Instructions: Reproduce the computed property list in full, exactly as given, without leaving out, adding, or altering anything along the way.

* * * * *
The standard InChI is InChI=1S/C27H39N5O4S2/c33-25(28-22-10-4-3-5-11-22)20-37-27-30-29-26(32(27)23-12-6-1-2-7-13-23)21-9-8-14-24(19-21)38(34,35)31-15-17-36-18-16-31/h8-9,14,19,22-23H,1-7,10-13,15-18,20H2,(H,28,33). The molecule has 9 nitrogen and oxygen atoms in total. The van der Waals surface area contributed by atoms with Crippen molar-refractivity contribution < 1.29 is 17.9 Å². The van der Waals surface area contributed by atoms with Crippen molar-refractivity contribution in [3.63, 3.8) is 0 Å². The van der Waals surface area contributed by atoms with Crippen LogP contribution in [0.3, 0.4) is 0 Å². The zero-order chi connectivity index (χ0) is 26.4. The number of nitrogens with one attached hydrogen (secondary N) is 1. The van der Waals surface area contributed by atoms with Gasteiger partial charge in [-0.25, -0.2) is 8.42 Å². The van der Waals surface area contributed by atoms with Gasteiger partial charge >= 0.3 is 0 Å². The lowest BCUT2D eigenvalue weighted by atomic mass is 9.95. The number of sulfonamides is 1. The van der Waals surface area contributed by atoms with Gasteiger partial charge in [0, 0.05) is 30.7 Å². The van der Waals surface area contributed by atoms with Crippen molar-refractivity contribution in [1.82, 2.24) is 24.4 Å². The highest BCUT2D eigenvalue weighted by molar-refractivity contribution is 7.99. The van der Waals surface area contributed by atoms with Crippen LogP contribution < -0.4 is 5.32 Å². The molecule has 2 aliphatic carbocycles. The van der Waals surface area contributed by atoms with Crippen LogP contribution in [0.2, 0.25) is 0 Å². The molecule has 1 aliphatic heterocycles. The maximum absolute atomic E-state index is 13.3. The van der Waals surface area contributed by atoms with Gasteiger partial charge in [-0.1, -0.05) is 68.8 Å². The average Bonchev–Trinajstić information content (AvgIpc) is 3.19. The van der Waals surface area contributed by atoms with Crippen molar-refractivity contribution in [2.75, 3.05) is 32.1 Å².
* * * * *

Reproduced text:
The standard InChI is InChI=1S/C27H39N5O4S2/c33-25(28-22-10-4-3-5-11-22)20-37-27-30-29-26(32(27)23-12-6-1-2-7-13-23)21-9-8-14-24(19-21)38(34,35)31-15-17-36-18-16-31/h8-9,14,19,22-23H,1-7,10-13,15-18,20H2,(H,28,33). The molecule has 9 nitrogen and oxygen atoms in total. The van der Waals surface area contributed by atoms with Crippen molar-refractivity contribution < 1.29 is 17.9 Å². The van der Waals surface area contributed by atoms with Crippen molar-refractivity contribution in [3.63, 3.8) is 0 Å². The van der Waals surface area contributed by atoms with Crippen LogP contribution in [0.3, 0.4) is 0 Å². The zero-order chi connectivity index (χ0) is 26.4. The number of nitrogens with one attached hydrogen (secondary N) is 1. The van der Waals surface area contributed by atoms with Gasteiger partial charge in [-0.25, -0.2) is 8.42 Å². The van der Waals surface area contributed by atoms with Gasteiger partial charge >= 0.3 is 0 Å². The lowest BCUT2D eigenvalue weighted by atomic mass is 9.95. The number of sulfonamides is 1. The van der Waals surface area contributed by atoms with Gasteiger partial charge in [0, 0.05) is 30.7 Å². The van der Waals surface area contributed by atoms with Crippen molar-refractivity contribution in [1.82, 2.24) is 24.4 Å². The highest BCUT2D eigenvalue weighted by molar-refractivity contribution is 7.99. The van der Waals surface area contributed by atoms with Crippen LogP contribution < -0.4 is 5.32 Å². The molecule has 2 aliphatic carbocycles. The van der Waals surface area contributed by atoms with Crippen LogP contribution in [0.2, 0.25) is 0 Å². The molecule has 1 aliphatic heterocycles. The maximum absolute atomic E-state index is 13.3. The van der Waals surface area contributed by atoms with Gasteiger partial charge in [-0.1, -0.05) is 68.8 Å². The average Bonchev–Trinajstić information content (AvgIpc) is 3.19. The van der Waals surface area contributed by atoms with Crippen molar-refractivity contribution in [2.75, 3.05) is 32.1 Å².